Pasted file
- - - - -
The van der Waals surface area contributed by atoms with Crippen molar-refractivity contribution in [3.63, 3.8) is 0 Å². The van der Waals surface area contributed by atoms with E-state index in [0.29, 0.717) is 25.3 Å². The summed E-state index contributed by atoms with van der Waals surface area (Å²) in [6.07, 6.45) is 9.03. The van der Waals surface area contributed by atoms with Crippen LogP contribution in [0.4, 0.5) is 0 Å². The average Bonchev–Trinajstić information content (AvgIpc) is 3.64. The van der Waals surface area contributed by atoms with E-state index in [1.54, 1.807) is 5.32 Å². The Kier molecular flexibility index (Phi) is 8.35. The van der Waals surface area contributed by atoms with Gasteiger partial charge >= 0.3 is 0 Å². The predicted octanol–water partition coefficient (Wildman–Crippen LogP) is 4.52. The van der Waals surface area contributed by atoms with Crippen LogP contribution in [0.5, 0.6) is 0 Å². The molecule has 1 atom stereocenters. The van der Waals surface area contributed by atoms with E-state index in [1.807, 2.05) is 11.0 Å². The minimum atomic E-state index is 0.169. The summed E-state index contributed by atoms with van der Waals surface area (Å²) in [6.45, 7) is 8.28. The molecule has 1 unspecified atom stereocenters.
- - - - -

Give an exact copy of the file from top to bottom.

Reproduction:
The van der Waals surface area contributed by atoms with Crippen molar-refractivity contribution in [3.63, 3.8) is 0 Å². The van der Waals surface area contributed by atoms with E-state index in [0.29, 0.717) is 25.3 Å². The summed E-state index contributed by atoms with van der Waals surface area (Å²) in [6.07, 6.45) is 9.03. The van der Waals surface area contributed by atoms with Crippen LogP contribution in [0.4, 0.5) is 0 Å². The average Bonchev–Trinajstić information content (AvgIpc) is 3.64. The van der Waals surface area contributed by atoms with E-state index in [1.54, 1.807) is 5.32 Å². The Kier molecular flexibility index (Phi) is 8.35. The van der Waals surface area contributed by atoms with Gasteiger partial charge >= 0.3 is 0 Å². The predicted octanol–water partition coefficient (Wildman–Crippen LogP) is 4.52. The van der Waals surface area contributed by atoms with Crippen LogP contribution in [0.5, 0.6) is 0 Å². The molecule has 1 atom stereocenters. The van der Waals surface area contributed by atoms with E-state index in [1.807, 2.05) is 11.0 Å². The minimum atomic E-state index is 0.169. The summed E-state index contributed by atoms with van der Waals surface area (Å²) in [6.45, 7) is 8.28. The molecule has 1 unspecified atom stereocenters.